Directed by Jean Yarbrough [Other horror films: King of the Zombies (1941), House of Horrors (1946), She-Wolf of London (1946), The Brute Man (1946), The Creeper (1948), Master Minds (1949), Hillbillys in a Haunted House (1967)]

Having seen this low-level classic around four times now, I have to say that, while definitely hokey, The Devil Bat is a lot of fun, much of it coming from the somewhat ludicrous plot and Bela Lugosi’s great performance.

Of course, Bela Lugosi, even by this point, was an old hand with the genre (before this film, he appeared in at least 15 other horror films), and it’s clear to see why. I utterly love his mad scientist routine here – his facial expressions and exuberance crack me up.

There’s a running gag here, in which after the doctor gives some shaving lotion to an intended victim (the lotion in question, due to it’s properties, will attract an over-grown bat to attack the wearer) in which the to-be victim says “Good night, doctor.”

And Lugosi’s reply, every single time? “Goodbye.” The first time, it was funny. The fourth time, I was laughing my ass off, as his tone was just perfectly somber (and almost no one caught on). So I love Lugosi in this film, and if you’re a Bela fan, I’d recommend seeing this for his presence alone.

Everyone else does pretty admirably also, though. Dave O’Brien (who, on IMDb, racks up an impressive 243 acting credits) did great as the lead protagonist (despite not appearing until around 18 minutes into the movie), and given that he had flaws (such as concocting that stupid fake bat picture), came across as a multi-layered character, which I appreciated. Donald Kerr (who has an even more impressive 511 credits) gave some good comic relief, and Suzanne Kaaren did just as good as you could expect, given actresses’ often-limited roles in these movies.

The revenge plot of Lugosi’s is so absurdly fun that it makes up for the failure of the special effects (close up, there’s a real bat squeaking, but from far-off, it’s one of the fakest-looking animals you’ll ever see), but honestly, when it comes to movies from around this time, I think most of the questionable special effects can be brushed off, especially if you’re getting a kick out of the movie regardless.

Director Jean Yarbrough did fantastic for only his third full-length feature, and actually did a lot for horror, as he later directed, among others, films such as King of the Zombies (1941), House of Horrors (1946), The Brute Man (1946), The Creeper (1948), and Master Minds (1949). I’ve only seen a handful of these (King of the Zombies and House of Horrors), but generally, I know many of these, while not overly well-known, are enjoyed by other fans of the genre.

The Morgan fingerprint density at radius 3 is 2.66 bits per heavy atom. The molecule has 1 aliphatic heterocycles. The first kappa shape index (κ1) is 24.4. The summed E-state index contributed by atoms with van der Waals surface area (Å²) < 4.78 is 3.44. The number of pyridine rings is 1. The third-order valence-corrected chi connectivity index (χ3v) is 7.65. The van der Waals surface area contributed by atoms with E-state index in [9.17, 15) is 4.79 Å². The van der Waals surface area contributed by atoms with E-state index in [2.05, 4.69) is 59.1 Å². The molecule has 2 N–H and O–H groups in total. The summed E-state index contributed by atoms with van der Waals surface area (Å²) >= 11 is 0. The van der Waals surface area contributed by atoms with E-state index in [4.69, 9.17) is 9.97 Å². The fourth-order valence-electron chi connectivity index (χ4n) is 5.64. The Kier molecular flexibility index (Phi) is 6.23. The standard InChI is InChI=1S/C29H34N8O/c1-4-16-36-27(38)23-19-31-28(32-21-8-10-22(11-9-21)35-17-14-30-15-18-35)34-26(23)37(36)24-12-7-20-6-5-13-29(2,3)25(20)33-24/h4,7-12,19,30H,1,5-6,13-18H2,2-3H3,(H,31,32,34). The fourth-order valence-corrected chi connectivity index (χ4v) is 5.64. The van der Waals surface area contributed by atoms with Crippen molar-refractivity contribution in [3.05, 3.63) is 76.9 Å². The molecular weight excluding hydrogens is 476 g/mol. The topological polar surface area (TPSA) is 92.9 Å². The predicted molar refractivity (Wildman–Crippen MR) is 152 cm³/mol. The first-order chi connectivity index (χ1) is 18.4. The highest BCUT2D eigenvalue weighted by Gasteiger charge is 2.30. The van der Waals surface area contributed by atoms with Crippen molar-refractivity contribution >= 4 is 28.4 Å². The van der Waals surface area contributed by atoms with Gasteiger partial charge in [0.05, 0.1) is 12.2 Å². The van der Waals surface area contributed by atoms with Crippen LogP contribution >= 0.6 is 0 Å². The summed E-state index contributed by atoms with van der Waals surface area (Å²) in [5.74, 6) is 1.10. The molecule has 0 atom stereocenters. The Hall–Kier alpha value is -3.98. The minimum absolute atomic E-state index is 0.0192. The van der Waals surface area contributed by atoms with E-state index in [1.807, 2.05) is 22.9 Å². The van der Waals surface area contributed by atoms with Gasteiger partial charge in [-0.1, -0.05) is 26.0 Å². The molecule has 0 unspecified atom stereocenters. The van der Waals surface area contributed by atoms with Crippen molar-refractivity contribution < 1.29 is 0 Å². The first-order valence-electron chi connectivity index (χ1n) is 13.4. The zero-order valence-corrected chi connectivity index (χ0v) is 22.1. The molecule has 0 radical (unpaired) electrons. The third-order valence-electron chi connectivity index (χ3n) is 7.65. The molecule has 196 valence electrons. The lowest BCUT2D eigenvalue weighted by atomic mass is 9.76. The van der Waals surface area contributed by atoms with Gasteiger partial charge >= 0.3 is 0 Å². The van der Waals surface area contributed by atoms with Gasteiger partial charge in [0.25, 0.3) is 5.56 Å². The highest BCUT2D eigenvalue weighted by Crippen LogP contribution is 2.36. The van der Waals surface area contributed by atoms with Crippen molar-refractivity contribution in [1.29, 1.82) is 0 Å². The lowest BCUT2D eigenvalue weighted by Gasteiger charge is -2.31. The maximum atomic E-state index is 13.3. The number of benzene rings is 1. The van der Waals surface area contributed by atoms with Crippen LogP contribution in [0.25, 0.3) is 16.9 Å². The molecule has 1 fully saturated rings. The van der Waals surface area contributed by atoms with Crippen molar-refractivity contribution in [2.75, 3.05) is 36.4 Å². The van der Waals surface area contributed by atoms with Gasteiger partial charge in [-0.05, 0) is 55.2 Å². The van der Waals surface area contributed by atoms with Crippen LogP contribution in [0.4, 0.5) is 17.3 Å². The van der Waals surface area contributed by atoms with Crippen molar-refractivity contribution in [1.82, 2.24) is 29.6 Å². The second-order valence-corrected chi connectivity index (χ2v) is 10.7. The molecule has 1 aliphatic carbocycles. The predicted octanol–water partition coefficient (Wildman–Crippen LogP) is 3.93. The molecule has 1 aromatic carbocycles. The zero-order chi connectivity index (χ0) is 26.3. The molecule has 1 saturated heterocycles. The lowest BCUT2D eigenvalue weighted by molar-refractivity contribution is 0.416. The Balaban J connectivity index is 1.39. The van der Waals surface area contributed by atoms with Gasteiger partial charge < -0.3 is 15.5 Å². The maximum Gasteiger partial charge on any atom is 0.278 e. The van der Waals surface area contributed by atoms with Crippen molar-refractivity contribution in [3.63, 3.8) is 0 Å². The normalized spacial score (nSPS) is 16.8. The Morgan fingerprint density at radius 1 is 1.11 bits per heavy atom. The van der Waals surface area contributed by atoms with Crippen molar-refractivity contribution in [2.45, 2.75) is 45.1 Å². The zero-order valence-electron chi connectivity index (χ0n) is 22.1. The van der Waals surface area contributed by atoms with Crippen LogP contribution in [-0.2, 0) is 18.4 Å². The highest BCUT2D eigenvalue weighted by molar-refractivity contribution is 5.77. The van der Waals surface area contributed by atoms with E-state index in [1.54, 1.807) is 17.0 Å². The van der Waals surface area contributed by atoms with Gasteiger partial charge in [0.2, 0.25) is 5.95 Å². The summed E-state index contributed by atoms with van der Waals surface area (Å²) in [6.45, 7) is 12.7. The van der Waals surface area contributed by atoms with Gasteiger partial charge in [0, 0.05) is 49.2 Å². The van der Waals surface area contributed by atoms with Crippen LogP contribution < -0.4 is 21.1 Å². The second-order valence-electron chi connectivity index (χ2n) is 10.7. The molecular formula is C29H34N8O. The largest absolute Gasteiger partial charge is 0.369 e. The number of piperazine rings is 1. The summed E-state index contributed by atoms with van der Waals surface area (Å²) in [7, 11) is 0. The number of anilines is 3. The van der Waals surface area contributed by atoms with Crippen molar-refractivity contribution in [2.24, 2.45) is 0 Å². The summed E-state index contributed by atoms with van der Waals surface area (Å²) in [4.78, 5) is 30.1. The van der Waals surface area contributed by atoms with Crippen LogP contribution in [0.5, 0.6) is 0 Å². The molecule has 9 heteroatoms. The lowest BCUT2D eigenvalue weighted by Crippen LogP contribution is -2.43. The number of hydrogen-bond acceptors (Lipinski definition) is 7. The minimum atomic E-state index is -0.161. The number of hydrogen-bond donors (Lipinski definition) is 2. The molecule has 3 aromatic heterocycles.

There’s not necessarily a lot to this movie (though at an hour and eight minutes long, it’s a bit lengthier than some other flicks from this time), but what we do get is pretty good. The Devil Bat has long been a favorite of mine, and while overall, I think the 1940’s is probably one of the worst decades for the horror genre, this will always be one of those classics I go back to.


Son of Ingagi (1940)

Son of Ingagi

Directed by Richard C. Kahn [Other horror films: N/A]

This is an oddity, one of the first all African-American casted horror movies. As such, it’s as Poverty Row as one could imagine. Also, the version widely available seems to be missing a minute or two halfway through the film (which is already short – clocks in at just over an hour). Sound quality, or video quality, for that matter, wasn’t up to par for even my standards of the time period, but it was just about as good as I remembered it.

Really, it’s just a generic movie, with some okay light-hearted comedic portions provided by one of the characters (who was actually played by a writer of the script) and an almost-threatening atmosphere. It falls short, though, of it’s aims, and overall, seems an overly forgettable movie, especially as so many other horror films, some great, came out around the same time. The points I give it are mainly for the setting itself (a house, which, while generic, was used to good effect in the film) and some of the more humorous lines.


(Note: This was one of the reviews I wrote early on, so it’s shorter and far less in-depth than my more recent ones. Should I rewatch the film, I’ll update my review.)